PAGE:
We mounted the two sides to two different frames for beading, on top of hempcloth so that while Kate was repairing the beading it would be tacked into a stable fiber, not the disintegrating historic needlepoint grid.

The process of beading was to first stabilize the existing beads, then move to infill, row three above.

For more information, there are several posts on process:

Before, above, and after below.
Click on images to see the entire image.

Victorian Needlepoint / Beaded Angel circa 1850

This beaded needlepoint came from our first client after moving our studio to Portland. It was a lovely sentimental piece which was badly damaged.

Before conservation you can see missing bits and rips. Kate first stitched the grid rips closed, shown on the backside top row above. The grids had to line up after stitching.

Bits of yarn were missing, and these bits were impossible to match, though Kate carefully removed a line of yarn to infill one large hole in the field, shown left. She discussed this with our client, and together they decided that she would place clear beads in that area, making it almost look like stars in this field. Beading took several weeks.

When completed, it was given back to a happy client who framed it for her family. For more information and images, go to our blogpost:

Needlepoint / Petitpoint Items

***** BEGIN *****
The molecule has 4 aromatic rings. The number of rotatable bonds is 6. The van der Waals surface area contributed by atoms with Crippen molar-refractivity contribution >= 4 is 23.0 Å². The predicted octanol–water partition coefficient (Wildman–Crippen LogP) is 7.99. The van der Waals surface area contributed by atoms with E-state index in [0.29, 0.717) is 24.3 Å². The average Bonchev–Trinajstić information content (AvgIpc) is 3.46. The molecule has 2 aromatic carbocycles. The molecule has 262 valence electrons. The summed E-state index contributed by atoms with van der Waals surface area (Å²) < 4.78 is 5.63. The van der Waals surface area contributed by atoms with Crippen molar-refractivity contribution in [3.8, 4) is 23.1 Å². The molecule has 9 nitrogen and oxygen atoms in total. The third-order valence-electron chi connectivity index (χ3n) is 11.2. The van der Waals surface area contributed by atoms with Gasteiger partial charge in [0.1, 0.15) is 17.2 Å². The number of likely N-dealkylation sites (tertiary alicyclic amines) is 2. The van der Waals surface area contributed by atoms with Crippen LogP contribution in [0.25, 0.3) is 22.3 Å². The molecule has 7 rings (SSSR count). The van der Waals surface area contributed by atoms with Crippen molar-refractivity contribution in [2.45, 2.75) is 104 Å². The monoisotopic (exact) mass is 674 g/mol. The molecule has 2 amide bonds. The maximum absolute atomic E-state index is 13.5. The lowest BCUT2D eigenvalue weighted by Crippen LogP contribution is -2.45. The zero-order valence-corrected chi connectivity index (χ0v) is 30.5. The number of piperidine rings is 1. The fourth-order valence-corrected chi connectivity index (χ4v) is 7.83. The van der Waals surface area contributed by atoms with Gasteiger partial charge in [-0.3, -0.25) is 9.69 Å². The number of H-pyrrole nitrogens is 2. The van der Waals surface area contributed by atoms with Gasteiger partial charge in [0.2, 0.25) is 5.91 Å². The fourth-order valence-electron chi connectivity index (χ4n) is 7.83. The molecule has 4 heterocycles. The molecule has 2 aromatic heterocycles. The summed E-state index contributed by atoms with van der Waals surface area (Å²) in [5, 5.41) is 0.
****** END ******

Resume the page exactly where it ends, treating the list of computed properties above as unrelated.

Before, left, and after right.  

Victorian Firescreen Textile circa 1850

This playful Victorian firescreen is a family heirloom, created from petitpoint, needlepoint, and cross-stitching, and was quite vibrant when new. Originally it might have attached to a wooden or metal stand, standing in front of a fireplace to shield the family from too much direct heat. It was so dirty we did not even notice the little boys bright red head behind the bushes at first!

The screen suffered from smoke and soot; we gently cleaned and blocked the it. In this instance infill was performed after cleaning so we could properly match the colors, and also, the infill was not structural so the screen could be cleaned without worry of damage. For more information on that process:

Before, left, and after right and above.  

Francis Normandin’s Bell Hanger circa 1935

Frances Normandin, great-grandmother to our clients, designed and created the needlework bell hanger as a gift for her 15-year-old son,  Fred Louis Normandin, Jr., or “Bub.”  Fred was named after his father, the first grocer in the Mount Tabor area. 

Frances was born in 1897 and grew up in Portland, attending St. Mary’s Academy, where her artistic talent began to show itself.  She was a gifted painter, and worked in woodcarving on top of the mediums of beadwork and various kinds of needlework.  She lived to be 97 and was still making beaded bell ornaments right up until the end, even though she was legally blind.

Before, left, and after right.  

Family Nativity Scene circa 1844

The nativity scene was handed down through generations, but it was originally wrapped crudely around a frame and needed minor cleaning. Kate removed the piece from its frame and gently spot cleaned it. After cleaning and blocking, minor infill was performed. Kate attached it to hemp cloth for proper framing, and it was placed under glass to protect it for future generations. We could not expose more of the edges due to losses in the grid and fibers caused by the wrapping.